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From "Generalized Additive Models: an introduction with R" by Simon N. Wood, page 55, Exercise 1.9, Question 1:

4 car journeys in London of length 1, 3, 4 and 5 kilometres took 0.1, 0.4, 0.5 and 0.6 hours respectively. Find a least squares estimate of the mean journey speed.

Hint: use a simple one parameter linear model, with journey time as the response (y) variable and journey length as the predictor (x) variable, think about the meaning of the parameter.

The answer given at the back of the book is: $\frac{51}{6.3}\approx8.1$ kilometres per hour.

Question: is that answer correct? It seems to me that it is stated in squared kilometres per hour. Why not $\frac{\sqrt{51}}{6.3}\approx1.13356$ kilometres per hour?


My working:

This is a no intercept linear model because at time zero no distance will have been covered.

$y_i=\beta x_i+\epsilon_i$

Using ordinary least squares regression I can obtain an estimate of $\beta$:

$\hat{\beta}=\frac{\sum_{i=1}^4{x_iy_i}}{\sum_{i=1}^4x_i^2}=\frac{(1)(0.1)+(3)(0.4)+(4)(0.5)+(5)(0.6)}{1^2+3^2+4^2+5^2}=\frac{6.3}{51}=0.1235294$

So the model is:

$y_i=0.1235x_i$

Which means a one kilometre change in $x_i$ results in a 0.1235 time change in $y_i$.

This is where I start to get confused.

The total distance covered by the four cars is $\sum_{i=1}^4{x_i}=13$ kilometres.

The total squared distances covered by the four cars is $\sum_{i=1}^4{x_i^2}=51$ kilometres$^2$.

The total time taken by these four cars is $\sum_{i=1}^4{y_i}=1.6$ hours.

As we are told to use least squares, we should then surly do:

$\frac{\sqrt{51}}{1.6}\approx 4.46$ kilometres per hour

I'm guessing I'm probably wrong would appreciate an explanation :)

EDIT: Made correction based on @Whuber's comment

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    $\begingroup$ Let's do a reality check: the data reflect journeys with mean speeds of 1 km/0.1 hr = 10 kph, 3 km/0.4 hr = 7.5 kph, 4 km/0.5 hr = 8 kph, and 5 km/0.6 hr = 8.33 kph. This range of speeds from 7.5 to 10 kph shows that an answer of 1.13 kph is grossly wrong and that 8.1 kph is reasonable. Moreover, the total distance is 1+3+4+5=13 km, not 6.3 km, in a period of 0.1+0.4+0.5+0.6=1.6 hours. $\endgroup$ – whuber Jan 13 '13 at 18:59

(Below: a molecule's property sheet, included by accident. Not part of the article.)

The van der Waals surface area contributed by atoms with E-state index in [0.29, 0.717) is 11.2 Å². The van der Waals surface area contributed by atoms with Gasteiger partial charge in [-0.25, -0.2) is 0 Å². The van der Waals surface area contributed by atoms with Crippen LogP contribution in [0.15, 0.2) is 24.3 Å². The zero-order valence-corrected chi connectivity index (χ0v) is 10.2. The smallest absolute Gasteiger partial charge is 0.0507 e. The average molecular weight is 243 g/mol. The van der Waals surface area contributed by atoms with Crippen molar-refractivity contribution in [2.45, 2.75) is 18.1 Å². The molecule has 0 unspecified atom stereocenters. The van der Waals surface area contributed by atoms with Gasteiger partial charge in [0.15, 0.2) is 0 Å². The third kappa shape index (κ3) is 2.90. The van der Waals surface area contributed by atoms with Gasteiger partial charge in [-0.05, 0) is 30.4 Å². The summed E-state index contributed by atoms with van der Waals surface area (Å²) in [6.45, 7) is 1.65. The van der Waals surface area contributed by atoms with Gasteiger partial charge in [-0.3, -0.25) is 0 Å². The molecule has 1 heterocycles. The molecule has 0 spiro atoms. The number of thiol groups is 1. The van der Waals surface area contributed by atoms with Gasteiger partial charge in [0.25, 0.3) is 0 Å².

• $\begingroup$ @whuber you comment makes sense to me, and 13/1.6 = 8.1 kph so that would be the correct answer and I can see why my answer would be way off. But why in the solution is it 51/6.3? $\endgroup$ – Clair Crossupton Jan 13 '13 at 19:20
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    $\begingroup$ Where did your last formula come from? You could have stopped after "So the model is," noting that $0.1235$ hr/km is saying the same thing as $1/0.1235 = 8.10$ km/hr. The subtle point here is that this is not a "least squares estimate" of speed: it is a transformed estimate of the reciprocal of speed. A least squares estimate of speed has to be obtained by regressing distance against time, not time against distance. (The answers will be close in this example, but they do differ: you would get $8.08$ kph.) Thus the exercise is misleading (at best). $\endgroup$ – whuber Jan 13 '13 at 19:24
  • $\begingroup$ In writing these comments and seeing your edits, it occurs to me you would benefit from a more careful analysis of the units of measurement. You have given $\sum x_i^2$ as squared kilometers, which is correct. What are the units in $\sum x_i y_i$? What are the units in your last formula that yields $4.46$? (Hint: they are not km/hr.) $\endgroup$ – whuber Jan 13 '13 at 19:28
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    $\begingroup$ I fully understand now, thanks! I didn't take into account that 6.3 was in units of km-hr. I can see the km unit cancellation that takes place in km^2 / (km-hr) = km/hr, hence there's no reason to take the square root. I think this has been a great lesson in paying closer attention to what the units are. $\endgroup$ – Clair Crossupton Jan 13 '13 at 20:48

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